Verification of their privacy settings, which should always be set to the most restrictive, while still allowing friends to see what they post
On some sites, such as Facebook, you can see their activity log.
Regarding the privacy settings, they should be set so that if anyone else tags them in a post or picture that the tag only applies after your child approves it. I still remember a case where a woman posted what she thought was a private posting between her and her husband. She was wearing a very revealing outfit and tagged him on the posting so that he’d obviously notice it. However, by doing it that way, all of his Facebook friends got to see the picture too because it automatically got posted to his wall.
I don’t recommend that parents sign on often, especially if there is no suspicion of inappropriate activity, but doing so sporadically is a good way to help prevent problems from becoming overwhelming.
If you do ever witness bad behavior through your child’s social media sites, do not respond to it online. Take the discussion offline and handle it where the child will not be embarrassed. This will only convince your child that you are not to be trusted and could lead them to create a secondary account that you know nothing about, where all of their “real” activity takes place.
Another option to learn about your children is to set up automatic email alerts. These services are free of charge and will send emails to you when they detect online content that meets your criteria. There are a variety of services available, but the most popular one is probably Google Alerts. Companies often use it to detect when someone is referencing their company or products, but it can also be used to look for a specific person, information about a certain school, etc.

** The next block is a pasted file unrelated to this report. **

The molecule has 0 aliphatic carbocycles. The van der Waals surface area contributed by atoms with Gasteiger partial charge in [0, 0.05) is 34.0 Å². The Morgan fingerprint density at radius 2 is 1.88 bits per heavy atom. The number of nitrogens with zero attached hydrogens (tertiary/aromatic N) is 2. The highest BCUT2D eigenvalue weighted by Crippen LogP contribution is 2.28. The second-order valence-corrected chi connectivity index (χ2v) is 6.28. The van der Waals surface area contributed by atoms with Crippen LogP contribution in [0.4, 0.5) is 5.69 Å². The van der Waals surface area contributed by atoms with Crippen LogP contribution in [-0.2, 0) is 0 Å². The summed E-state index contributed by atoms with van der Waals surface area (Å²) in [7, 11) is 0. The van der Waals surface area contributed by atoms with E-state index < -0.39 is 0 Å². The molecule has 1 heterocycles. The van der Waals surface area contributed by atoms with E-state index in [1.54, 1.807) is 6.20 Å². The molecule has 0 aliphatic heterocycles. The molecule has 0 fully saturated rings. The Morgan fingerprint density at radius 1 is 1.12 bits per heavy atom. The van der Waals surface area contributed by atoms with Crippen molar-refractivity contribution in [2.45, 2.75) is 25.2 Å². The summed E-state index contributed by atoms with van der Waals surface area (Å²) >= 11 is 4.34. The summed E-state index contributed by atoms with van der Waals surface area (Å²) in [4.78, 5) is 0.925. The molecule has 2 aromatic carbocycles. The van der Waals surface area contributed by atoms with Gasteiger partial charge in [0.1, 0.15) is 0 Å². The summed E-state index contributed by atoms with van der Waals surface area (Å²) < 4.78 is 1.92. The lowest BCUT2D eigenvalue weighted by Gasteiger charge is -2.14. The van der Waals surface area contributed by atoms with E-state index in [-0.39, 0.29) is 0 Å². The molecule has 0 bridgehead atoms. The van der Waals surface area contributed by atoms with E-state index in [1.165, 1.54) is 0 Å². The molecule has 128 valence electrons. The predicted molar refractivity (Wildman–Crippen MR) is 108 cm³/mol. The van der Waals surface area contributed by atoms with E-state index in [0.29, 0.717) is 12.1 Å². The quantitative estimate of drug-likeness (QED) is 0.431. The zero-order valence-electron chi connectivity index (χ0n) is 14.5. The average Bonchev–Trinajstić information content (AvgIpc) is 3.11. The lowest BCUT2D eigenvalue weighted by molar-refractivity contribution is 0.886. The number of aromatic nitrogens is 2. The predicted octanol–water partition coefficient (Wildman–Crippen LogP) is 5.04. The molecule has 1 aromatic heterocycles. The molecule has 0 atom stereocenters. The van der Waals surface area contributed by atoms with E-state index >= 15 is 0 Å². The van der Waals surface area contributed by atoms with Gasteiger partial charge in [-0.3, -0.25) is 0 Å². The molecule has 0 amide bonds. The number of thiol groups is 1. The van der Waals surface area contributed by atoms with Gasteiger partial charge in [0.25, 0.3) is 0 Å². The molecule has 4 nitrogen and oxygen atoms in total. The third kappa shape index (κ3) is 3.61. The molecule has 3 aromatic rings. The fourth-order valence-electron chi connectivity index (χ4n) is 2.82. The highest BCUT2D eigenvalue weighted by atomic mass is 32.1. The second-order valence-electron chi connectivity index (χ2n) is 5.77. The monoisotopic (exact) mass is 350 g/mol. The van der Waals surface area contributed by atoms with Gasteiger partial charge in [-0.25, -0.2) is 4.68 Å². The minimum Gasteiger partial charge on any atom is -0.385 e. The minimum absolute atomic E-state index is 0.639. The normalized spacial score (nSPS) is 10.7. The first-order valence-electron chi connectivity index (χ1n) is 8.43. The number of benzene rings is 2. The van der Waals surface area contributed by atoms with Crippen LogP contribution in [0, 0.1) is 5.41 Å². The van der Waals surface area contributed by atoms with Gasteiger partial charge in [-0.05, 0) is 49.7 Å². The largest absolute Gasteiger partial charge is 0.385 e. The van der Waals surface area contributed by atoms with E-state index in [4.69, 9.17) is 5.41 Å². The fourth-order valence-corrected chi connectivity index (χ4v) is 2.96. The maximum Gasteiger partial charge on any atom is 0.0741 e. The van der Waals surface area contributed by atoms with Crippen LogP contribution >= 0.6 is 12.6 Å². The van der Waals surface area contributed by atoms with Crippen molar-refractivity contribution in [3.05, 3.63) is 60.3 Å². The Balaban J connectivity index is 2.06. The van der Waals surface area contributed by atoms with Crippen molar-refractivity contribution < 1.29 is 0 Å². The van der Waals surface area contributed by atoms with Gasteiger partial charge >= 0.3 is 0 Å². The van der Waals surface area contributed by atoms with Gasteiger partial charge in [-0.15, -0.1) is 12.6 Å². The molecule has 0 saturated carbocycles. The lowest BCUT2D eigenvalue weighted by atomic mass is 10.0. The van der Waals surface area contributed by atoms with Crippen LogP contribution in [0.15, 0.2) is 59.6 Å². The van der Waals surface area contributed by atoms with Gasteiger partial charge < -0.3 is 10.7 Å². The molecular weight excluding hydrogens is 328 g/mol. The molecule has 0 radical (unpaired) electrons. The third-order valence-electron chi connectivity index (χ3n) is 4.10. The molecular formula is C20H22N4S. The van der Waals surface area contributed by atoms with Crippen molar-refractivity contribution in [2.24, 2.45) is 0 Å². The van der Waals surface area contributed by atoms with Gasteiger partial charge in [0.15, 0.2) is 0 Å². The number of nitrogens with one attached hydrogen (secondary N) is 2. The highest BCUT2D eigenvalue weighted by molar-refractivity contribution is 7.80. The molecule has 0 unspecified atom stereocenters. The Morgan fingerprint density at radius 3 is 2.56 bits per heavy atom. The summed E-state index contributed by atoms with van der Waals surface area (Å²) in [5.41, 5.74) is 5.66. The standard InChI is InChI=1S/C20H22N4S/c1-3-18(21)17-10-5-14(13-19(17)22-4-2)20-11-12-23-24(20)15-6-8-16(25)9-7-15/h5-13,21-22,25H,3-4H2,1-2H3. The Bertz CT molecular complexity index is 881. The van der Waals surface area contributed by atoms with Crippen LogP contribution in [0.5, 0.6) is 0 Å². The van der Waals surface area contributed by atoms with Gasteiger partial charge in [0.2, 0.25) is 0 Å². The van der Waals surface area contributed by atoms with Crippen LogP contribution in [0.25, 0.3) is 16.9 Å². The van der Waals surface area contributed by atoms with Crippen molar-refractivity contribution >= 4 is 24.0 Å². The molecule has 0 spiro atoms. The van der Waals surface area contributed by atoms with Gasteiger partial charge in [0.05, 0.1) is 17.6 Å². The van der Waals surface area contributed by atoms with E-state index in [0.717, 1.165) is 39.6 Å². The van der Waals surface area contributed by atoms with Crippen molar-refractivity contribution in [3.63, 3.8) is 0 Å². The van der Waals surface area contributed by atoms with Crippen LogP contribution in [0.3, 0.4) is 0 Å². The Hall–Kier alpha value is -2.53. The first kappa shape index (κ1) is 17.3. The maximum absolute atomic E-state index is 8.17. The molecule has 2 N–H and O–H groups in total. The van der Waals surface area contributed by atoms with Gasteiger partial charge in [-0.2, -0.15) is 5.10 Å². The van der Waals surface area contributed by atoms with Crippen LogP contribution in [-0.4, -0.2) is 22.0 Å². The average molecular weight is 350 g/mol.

#5: What should I do if my child is involved in inappropriate activity online?
Start by not overreacting. That’s true if your child is the aggressor or the target. Either way, you do not want to react to what you see online. Doing so will most likely only serve in embarrassing your child. The result could include making the situation worse between them and whoever else is involved (plus attracting other people into the incident) and convince them that they cannot trust you.
One such incidence does not make your child a hard core cyberbully. If your child does, however, do something that they should not have done online, discuss it with them in a calm, but firm tone. This is not something to be minimized. People of all ages have been known to kill themselves over being cyberbullied. Your child needs to know the potential harm that they could do to someone. They also need to have consequences from their parents to help prevent it from happening again.